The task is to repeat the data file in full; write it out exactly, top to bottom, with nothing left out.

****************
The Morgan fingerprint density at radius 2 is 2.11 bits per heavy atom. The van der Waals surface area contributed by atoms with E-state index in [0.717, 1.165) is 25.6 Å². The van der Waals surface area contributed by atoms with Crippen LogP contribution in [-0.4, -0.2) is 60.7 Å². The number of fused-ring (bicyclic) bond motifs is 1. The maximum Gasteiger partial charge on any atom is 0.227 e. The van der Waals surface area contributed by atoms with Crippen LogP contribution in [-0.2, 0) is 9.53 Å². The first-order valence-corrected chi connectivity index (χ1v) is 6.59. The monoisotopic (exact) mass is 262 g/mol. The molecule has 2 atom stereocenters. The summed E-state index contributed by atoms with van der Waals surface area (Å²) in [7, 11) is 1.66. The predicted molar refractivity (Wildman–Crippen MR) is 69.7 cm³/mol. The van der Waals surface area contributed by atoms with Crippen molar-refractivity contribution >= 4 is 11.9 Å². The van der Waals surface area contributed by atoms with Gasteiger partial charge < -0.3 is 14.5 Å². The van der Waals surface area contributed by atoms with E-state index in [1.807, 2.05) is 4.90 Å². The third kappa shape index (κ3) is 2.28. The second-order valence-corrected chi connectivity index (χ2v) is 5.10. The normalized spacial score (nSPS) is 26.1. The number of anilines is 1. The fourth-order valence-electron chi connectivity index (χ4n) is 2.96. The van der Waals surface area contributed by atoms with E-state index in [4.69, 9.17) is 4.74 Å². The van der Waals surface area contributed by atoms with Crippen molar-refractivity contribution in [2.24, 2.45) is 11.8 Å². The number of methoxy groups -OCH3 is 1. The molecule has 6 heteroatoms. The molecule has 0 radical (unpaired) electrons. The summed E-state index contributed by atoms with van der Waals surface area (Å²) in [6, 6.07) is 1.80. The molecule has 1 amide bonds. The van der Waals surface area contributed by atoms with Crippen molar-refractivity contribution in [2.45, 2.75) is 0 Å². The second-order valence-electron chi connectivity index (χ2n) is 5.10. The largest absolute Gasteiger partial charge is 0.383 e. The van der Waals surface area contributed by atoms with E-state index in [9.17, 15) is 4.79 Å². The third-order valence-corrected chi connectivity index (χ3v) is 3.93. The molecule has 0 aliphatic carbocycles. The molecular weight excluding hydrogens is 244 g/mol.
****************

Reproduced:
The Morgan fingerprint density at radius 2 is 2.11 bits per heavy atom. The van der Waals surface area contributed by atoms with E-state index in [0.717, 1.165) is 25.6 Å². The van der Waals surface area contributed by atoms with Crippen LogP contribution in [-0.4, -0.2) is 60.7 Å². The number of fused-ring (bicyclic) bond motifs is 1. The maximum Gasteiger partial charge on any atom is 0.227 e. The van der Waals surface area contributed by atoms with Crippen LogP contribution in [-0.2, 0) is 9.53 Å². The first-order valence-corrected chi connectivity index (χ1v) is 6.59. The monoisotopic (exact) mass is 262 g/mol. The molecule has 2 atom stereocenters. The summed E-state index contributed by atoms with van der Waals surface area (Å²) in [7, 11) is 1.66. The predicted molar refractivity (Wildman–Crippen MR) is 69.7 cm³/mol. The van der Waals surface area contributed by atoms with Crippen molar-refractivity contribution >= 4 is 11.9 Å². The van der Waals surface area contributed by atoms with Gasteiger partial charge < -0.3 is 14.5 Å². The van der Waals surface area contributed by atoms with E-state index in [1.807, 2.05) is 4.90 Å². The third kappa shape index (κ3) is 2.28. The second-order valence-corrected chi connectivity index (χ2v) is 5.10. The normalized spacial score (nSPS) is 26.1. The number of anilines is 1. The fourth-order valence-electron chi connectivity index (χ4n) is 2.96. The van der Waals surface area contributed by atoms with E-state index in [4.69, 9.17) is 4.74 Å². The van der Waals surface area contributed by atoms with Crippen molar-refractivity contribution in [2.24, 2.45) is 11.8 Å². The number of methoxy groups -OCH3 is 1. The molecule has 6 heteroatoms. The molecule has 0 radical (unpaired) electrons. The summed E-state index contributed by atoms with van der Waals surface area (Å²) in [6, 6.07) is 1.80. The molecule has 1 amide bonds. The van der Waals surface area contributed by atoms with Crippen molar-refractivity contribution in [2.45, 2.75) is 0 Å². The second-order valence-electron chi connectivity index (χ2n) is 5.10. The largest absolute Gasteiger partial charge is 0.383 e. The van der Waals surface area contributed by atoms with E-state index in [9.17, 15) is 4.79 Å². The third-order valence-corrected chi connectivity index (χ3v) is 3.93. The molecule has 0 aliphatic carbocycles. The molecular weight excluding hydrogens is 244 g/mol.